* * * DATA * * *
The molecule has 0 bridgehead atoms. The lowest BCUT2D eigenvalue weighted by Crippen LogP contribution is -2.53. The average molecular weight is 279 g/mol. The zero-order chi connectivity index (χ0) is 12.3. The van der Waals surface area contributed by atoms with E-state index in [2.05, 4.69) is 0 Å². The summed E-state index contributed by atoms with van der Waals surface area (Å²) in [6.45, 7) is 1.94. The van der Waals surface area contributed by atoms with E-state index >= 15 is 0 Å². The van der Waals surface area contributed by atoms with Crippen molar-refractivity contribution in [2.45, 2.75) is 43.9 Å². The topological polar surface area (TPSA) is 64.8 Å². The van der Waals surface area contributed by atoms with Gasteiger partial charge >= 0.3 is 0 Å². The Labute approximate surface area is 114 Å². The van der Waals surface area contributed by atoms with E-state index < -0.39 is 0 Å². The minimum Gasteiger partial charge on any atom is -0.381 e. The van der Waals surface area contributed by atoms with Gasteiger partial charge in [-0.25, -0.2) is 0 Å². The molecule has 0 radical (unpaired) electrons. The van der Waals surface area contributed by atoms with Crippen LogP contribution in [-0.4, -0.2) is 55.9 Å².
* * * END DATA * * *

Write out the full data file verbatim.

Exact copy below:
The molecule has 0 bridgehead atoms. The lowest BCUT2D eigenvalue weighted by Crippen LogP contribution is -2.53. The average molecular weight is 279 g/mol. The zero-order chi connectivity index (χ0) is 12.3. The van der Waals surface area contributed by atoms with E-state index in [2.05, 4.69) is 0 Å². The summed E-state index contributed by atoms with van der Waals surface area (Å²) in [6.45, 7) is 1.94. The van der Waals surface area contributed by atoms with E-state index >= 15 is 0 Å². The van der Waals surface area contributed by atoms with Crippen molar-refractivity contribution in [2.45, 2.75) is 43.9 Å². The topological polar surface area (TPSA) is 64.8 Å². The van der Waals surface area contributed by atoms with Gasteiger partial charge >= 0.3 is 0 Å². The Labute approximate surface area is 114 Å². The van der Waals surface area contributed by atoms with E-state index < -0.39 is 0 Å². The minimum Gasteiger partial charge on any atom is -0.381 e. The van der Waals surface area contributed by atoms with Gasteiger partial charge in [-0.25, -0.2) is 0 Å². The molecule has 0 radical (unpaired) electrons. The van der Waals surface area contributed by atoms with Crippen LogP contribution in [-0.4, -0.2) is 55.9 Å².